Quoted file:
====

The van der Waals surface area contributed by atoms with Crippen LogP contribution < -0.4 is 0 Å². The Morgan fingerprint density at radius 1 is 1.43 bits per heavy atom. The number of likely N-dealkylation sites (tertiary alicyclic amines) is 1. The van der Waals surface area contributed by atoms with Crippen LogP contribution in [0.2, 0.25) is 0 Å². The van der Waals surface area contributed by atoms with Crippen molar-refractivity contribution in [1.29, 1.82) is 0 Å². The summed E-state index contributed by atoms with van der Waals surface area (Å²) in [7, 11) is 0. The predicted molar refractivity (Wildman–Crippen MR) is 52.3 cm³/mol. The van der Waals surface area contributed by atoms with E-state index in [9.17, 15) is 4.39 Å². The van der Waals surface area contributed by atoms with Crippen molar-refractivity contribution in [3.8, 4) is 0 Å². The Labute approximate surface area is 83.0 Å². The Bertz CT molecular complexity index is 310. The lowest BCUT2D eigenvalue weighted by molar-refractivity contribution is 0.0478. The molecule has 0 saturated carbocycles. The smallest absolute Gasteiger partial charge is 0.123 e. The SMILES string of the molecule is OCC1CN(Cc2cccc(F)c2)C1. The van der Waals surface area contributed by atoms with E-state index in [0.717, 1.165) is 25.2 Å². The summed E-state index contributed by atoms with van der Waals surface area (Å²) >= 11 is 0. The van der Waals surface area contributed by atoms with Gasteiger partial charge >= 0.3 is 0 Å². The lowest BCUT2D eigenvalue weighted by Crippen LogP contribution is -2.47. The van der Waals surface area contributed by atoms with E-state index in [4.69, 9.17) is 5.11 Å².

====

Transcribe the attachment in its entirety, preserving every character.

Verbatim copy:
The van der Waals surface area contributed by atoms with Crippen LogP contribution < -0.4 is 0 Å². The Morgan fingerprint density at radius 1 is 1.43 bits per heavy atom. The number of likely N-dealkylation sites (tertiary alicyclic amines) is 1. The van der Waals surface area contributed by atoms with Crippen LogP contribution in [0.2, 0.25) is 0 Å². The van der Waals surface area contributed by atoms with Crippen molar-refractivity contribution in [1.29, 1.82) is 0 Å². The summed E-state index contributed by atoms with van der Waals surface area (Å²) in [7, 11) is 0. The predicted molar refractivity (Wildman–Crippen MR) is 52.3 cm³/mol. The van der Waals surface area contributed by atoms with E-state index in [9.17, 15) is 4.39 Å². The van der Waals surface area contributed by atoms with Crippen molar-refractivity contribution in [3.8, 4) is 0 Å². The Labute approximate surface area is 83.0 Å². The Bertz CT molecular complexity index is 310. The lowest BCUT2D eigenvalue weighted by molar-refractivity contribution is 0.0478. The molecule has 0 saturated carbocycles. The smallest absolute Gasteiger partial charge is 0.123 e. The SMILES string of the molecule is OCC1CN(Cc2cccc(F)c2)C1. The van der Waals surface area contributed by atoms with E-state index in [0.717, 1.165) is 25.2 Å². The summed E-state index contributed by atoms with van der Waals surface area (Å²) >= 11 is 0. The van der Waals surface area contributed by atoms with Gasteiger partial charge >= 0.3 is 0 Å². The lowest BCUT2D eigenvalue weighted by Crippen LogP contribution is -2.47. The van der Waals surface area contributed by atoms with E-state index in [4.69, 9.17) is 5.11 Å².